A vertical DPC is similar to a horizontal DPC (or Damp Proof Course) in that it stops damp travelling through your masonry. Whilst a horizontal DPC stops damp rising up from the ground through your walls, a vertical DPC is used to stop water travelling sideways through walls and surfaces that may come in contact with each other. In builders speak we say that walls of this type are being "returned".
Vertical damp proof courses are usually installed around windows or doors when they are being installed in a cavity wall. When new windows and doors are installed in a cavity wall, he cavity needs to be closed around the frame to secure the window or door properly as shown in the diagram below.
A vertical DPC membrane between closing cavity walls
Closing the cavity forms the door or window reveals once this closure has then been plastered over.
The cavity closing around the window or door means that the external and internal walls come into contact with one another. The vertical DPC is inserted between the walls around the window to stop water travelling in from outside through the external wall from reaching the internal wall.
Vertical DPCs are usually damp proof membranes, but laying a normal damp proof membrane intended for horizontal DPC use isn’t actually sufficient for use as a damp proof course around windows, it is usually recommended to use an insulated DPC (these can be purchased from most DIY stores or builders merchants).
Hold the vertical damp proof course in position until the cavity is closed
The cavity closing around your windows or door means that your warm internal wall is brought into contact with your cold external wall. Without any treatment or insulation this means that you lose internal heat more easily from this wall area as the heat from the warmer inner wall is transfered through to the colder outer wall.
Additionally the outer wall can also help to keep the inner wall at a colder temperature as it passes cold from outside to inside through the touching surfaces. This will in turn make your heating work harder to heat your home and maintain that heat costing you money and wasting energy.
These cold areas are known as cold spots. Not only do these areas make the internal air around your windows and doors feel cold, these cold spots can also attract moisture from your internal air – this becomes condensation on the wall area around your window which can give rise to black mould.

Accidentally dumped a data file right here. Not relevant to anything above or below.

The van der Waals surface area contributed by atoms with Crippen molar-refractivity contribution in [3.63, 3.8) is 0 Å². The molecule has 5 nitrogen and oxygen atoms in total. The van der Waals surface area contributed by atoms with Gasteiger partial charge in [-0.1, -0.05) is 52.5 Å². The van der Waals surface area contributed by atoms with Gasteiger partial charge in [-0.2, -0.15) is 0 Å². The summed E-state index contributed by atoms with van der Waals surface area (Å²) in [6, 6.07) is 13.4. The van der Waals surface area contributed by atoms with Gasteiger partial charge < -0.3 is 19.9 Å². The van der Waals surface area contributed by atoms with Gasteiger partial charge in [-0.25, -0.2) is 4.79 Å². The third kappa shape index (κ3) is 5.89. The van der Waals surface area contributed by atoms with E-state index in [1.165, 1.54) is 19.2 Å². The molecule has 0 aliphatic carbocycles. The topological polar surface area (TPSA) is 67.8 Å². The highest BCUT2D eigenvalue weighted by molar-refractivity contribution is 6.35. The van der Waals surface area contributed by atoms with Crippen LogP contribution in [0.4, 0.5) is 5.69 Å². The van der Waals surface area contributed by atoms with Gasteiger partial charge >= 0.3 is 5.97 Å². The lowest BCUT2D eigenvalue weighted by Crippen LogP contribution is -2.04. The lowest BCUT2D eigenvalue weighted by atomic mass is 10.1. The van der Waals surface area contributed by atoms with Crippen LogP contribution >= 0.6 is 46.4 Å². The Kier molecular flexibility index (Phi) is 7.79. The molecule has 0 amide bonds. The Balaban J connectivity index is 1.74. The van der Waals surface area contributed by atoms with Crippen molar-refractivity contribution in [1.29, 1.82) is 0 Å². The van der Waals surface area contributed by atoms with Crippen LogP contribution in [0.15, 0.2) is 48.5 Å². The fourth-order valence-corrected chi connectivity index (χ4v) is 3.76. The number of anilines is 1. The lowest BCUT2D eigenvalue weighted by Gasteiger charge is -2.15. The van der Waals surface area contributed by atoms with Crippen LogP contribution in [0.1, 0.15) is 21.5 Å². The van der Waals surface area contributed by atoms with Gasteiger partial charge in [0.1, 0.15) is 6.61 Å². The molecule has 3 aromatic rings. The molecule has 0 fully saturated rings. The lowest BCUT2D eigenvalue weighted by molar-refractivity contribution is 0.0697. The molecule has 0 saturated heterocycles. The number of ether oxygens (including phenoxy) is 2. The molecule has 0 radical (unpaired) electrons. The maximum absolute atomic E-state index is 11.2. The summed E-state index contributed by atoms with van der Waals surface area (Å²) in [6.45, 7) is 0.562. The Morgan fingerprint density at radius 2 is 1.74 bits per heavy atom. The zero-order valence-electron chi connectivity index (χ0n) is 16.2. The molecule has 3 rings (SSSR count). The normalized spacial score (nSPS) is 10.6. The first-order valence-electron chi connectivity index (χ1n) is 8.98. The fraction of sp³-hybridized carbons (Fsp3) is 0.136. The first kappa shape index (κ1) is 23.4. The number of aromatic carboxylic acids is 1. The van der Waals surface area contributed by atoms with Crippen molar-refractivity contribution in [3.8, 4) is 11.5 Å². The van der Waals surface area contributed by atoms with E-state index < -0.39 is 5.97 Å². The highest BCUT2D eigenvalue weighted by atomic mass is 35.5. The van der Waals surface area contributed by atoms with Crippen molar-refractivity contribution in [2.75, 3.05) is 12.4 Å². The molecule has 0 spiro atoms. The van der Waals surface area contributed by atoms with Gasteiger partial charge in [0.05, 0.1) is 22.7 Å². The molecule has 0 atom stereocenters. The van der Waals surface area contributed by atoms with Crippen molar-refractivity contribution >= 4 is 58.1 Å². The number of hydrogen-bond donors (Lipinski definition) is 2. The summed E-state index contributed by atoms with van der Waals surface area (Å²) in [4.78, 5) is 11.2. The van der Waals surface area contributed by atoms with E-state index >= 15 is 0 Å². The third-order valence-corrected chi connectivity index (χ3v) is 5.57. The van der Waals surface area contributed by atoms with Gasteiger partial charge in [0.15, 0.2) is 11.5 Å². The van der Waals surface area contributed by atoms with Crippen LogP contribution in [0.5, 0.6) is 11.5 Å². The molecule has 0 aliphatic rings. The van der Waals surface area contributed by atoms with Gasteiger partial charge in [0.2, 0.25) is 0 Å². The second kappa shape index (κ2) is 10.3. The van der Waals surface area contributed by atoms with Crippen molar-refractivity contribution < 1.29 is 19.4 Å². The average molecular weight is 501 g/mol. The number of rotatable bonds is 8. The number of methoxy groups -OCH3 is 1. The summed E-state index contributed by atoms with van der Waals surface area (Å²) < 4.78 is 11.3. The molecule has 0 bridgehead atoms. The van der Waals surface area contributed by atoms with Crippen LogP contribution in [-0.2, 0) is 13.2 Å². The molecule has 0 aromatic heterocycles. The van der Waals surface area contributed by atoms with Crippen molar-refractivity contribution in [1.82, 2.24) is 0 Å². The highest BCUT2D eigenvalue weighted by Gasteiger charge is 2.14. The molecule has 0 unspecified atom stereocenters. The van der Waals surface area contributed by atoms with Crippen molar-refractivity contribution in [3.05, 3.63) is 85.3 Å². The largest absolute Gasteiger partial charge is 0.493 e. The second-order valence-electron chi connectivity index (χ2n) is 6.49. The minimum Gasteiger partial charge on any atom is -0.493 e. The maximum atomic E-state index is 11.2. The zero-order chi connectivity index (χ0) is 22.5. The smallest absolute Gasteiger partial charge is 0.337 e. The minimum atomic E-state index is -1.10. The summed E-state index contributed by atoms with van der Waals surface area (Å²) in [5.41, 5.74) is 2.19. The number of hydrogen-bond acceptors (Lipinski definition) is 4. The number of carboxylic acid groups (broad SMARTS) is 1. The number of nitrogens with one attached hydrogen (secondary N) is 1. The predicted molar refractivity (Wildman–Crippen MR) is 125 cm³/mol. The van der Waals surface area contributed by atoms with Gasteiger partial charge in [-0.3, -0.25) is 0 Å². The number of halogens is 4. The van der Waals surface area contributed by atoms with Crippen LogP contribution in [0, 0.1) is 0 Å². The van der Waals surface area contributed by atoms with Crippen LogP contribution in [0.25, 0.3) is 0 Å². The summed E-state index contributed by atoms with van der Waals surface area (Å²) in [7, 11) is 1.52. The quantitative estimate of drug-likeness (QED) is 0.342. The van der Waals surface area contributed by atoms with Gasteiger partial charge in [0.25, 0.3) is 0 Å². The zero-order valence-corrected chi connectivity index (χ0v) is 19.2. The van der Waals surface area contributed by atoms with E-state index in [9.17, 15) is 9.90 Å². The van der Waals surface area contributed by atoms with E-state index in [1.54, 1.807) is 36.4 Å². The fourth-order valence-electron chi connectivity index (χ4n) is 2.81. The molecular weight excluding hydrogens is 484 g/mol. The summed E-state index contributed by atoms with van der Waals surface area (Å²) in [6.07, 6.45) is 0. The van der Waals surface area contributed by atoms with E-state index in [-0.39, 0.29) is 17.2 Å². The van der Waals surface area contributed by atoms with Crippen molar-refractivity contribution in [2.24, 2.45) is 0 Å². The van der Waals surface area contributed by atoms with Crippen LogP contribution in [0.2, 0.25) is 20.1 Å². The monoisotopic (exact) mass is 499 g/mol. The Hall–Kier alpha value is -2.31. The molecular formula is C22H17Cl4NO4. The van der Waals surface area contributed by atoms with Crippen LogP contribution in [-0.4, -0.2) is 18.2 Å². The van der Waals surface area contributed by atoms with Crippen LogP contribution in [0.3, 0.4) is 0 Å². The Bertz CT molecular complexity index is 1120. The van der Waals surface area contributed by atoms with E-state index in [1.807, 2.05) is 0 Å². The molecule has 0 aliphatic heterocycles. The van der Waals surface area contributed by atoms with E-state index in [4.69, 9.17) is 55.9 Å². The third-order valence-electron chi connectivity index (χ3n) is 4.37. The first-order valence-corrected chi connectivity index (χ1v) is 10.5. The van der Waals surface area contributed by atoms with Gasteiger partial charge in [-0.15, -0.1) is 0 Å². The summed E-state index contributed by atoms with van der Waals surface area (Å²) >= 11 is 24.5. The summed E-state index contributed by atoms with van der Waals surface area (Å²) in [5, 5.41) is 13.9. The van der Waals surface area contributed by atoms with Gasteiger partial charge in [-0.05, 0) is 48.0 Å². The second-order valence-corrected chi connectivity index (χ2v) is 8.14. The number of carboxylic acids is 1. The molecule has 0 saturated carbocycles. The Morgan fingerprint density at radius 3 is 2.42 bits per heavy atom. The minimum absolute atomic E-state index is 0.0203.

In addition to the fact that these cold spots around your windows and doors are costing you money in terms of energy, they can also be bad for your health because of issues like mould. This is why fitting a vertical DPC around your windows and doors is a must.
Insulated vertical DPCs have a layer of polystyrene attached to them (see the picture on the above - "An insulated vertical DPC") which acts as an insulating barrier in the damp proof course around the window, preventing water from entering your internal wall and heat from leaving it.
Insulated vertical fixed in position
An insulated vertical DPC
Vertical DPCs are often also installed where the walls of two buildings meet each other and there is a risk of damp passing between them. As you can see in the picture below, the damp membrane is inserted vertically between the two walls where they meet, and then the additional brickwork is built up around the membrane.
Note that this damp membrane is not an insulated vertical DPC membrane.
A vertical DPC damp membrane can be inserted between two walls to limit the movement of damp from one wall to another
If you need any help with laying your vertical DPC damp proof membrane around your windows or doors or any other cavity damp problems contact Property Repair Systems for more information. We have worked with them on a number of projects over the years and they are specialists in this subject.
You can also find out more information on Damp Proofing on the Damp Proofing Association’s website.
If you are experiencing issues with cold spots on your walls then more information on this can be found in our Cold and Damp Spots project page?